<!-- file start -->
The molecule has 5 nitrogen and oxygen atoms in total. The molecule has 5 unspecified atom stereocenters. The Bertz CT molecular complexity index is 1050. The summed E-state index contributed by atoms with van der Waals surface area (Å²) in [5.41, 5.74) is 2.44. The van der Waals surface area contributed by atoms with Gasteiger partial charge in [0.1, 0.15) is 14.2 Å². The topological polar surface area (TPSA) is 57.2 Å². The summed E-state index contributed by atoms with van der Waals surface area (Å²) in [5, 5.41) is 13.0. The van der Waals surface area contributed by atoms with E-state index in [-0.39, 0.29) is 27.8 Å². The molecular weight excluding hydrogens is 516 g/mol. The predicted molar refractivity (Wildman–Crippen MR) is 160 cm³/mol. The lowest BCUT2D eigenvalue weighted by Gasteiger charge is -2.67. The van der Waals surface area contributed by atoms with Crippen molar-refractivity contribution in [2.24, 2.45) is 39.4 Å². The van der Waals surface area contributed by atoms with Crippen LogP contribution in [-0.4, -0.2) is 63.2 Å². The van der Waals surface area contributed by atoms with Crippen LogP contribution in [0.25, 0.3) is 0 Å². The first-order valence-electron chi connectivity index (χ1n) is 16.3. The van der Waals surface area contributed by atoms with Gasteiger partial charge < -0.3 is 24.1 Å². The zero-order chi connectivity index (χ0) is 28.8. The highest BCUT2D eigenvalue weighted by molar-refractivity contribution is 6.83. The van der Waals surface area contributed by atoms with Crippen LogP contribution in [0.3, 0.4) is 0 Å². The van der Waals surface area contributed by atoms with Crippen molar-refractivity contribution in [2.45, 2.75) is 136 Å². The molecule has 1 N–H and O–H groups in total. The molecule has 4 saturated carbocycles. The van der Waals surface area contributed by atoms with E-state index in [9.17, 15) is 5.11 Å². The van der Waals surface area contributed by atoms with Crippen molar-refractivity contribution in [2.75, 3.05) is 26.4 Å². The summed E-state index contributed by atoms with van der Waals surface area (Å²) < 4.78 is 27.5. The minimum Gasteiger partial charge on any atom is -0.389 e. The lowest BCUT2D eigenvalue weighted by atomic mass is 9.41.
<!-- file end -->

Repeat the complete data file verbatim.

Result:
The molecule has 5 nitrogen and oxygen atoms in total. The molecule has 5 unspecified atom stereocenters. The Bertz CT molecular complexity index is 1050. The summed E-state index contributed by atoms with van der Waals surface area (Å²) in [5.41, 5.74) is 2.44. The van der Waals surface area contributed by atoms with Gasteiger partial charge in [0.1, 0.15) is 14.2 Å². The topological polar surface area (TPSA) is 57.2 Å². The summed E-state index contributed by atoms with van der Waals surface area (Å²) in [5, 5.41) is 13.0. The van der Waals surface area contributed by atoms with E-state index in [-0.39, 0.29) is 27.8 Å². The molecular weight excluding hydrogens is 516 g/mol. The predicted molar refractivity (Wildman–Crippen MR) is 160 cm³/mol. The lowest BCUT2D eigenvalue weighted by Gasteiger charge is -2.67. The van der Waals surface area contributed by atoms with Crippen molar-refractivity contribution in [2.24, 2.45) is 39.4 Å². The van der Waals surface area contributed by atoms with Crippen LogP contribution in [-0.4, -0.2) is 63.2 Å². The van der Waals surface area contributed by atoms with Crippen LogP contribution in [0.25, 0.3) is 0 Å². The first-order valence-electron chi connectivity index (χ1n) is 16.3. The van der Waals surface area contributed by atoms with Gasteiger partial charge < -0.3 is 24.1 Å². The zero-order chi connectivity index (χ0) is 28.8. The highest BCUT2D eigenvalue weighted by molar-refractivity contribution is 6.83. The van der Waals surface area contributed by atoms with Crippen LogP contribution in [0.3, 0.4) is 0 Å². The van der Waals surface area contributed by atoms with Crippen molar-refractivity contribution in [2.45, 2.75) is 136 Å². The molecule has 1 N–H and O–H groups in total. The molecule has 4 saturated carbocycles. The van der Waals surface area contributed by atoms with E-state index in [9.17, 15) is 5.11 Å². The van der Waals surface area contributed by atoms with Crippen molar-refractivity contribution in [2.75, 3.05) is 26.4 Å². The summed E-state index contributed by atoms with van der Waals surface area (Å²) < 4.78 is 27.5. The minimum Gasteiger partial charge on any atom is -0.389 e. The lowest BCUT2D eigenvalue weighted by atomic mass is 9.41.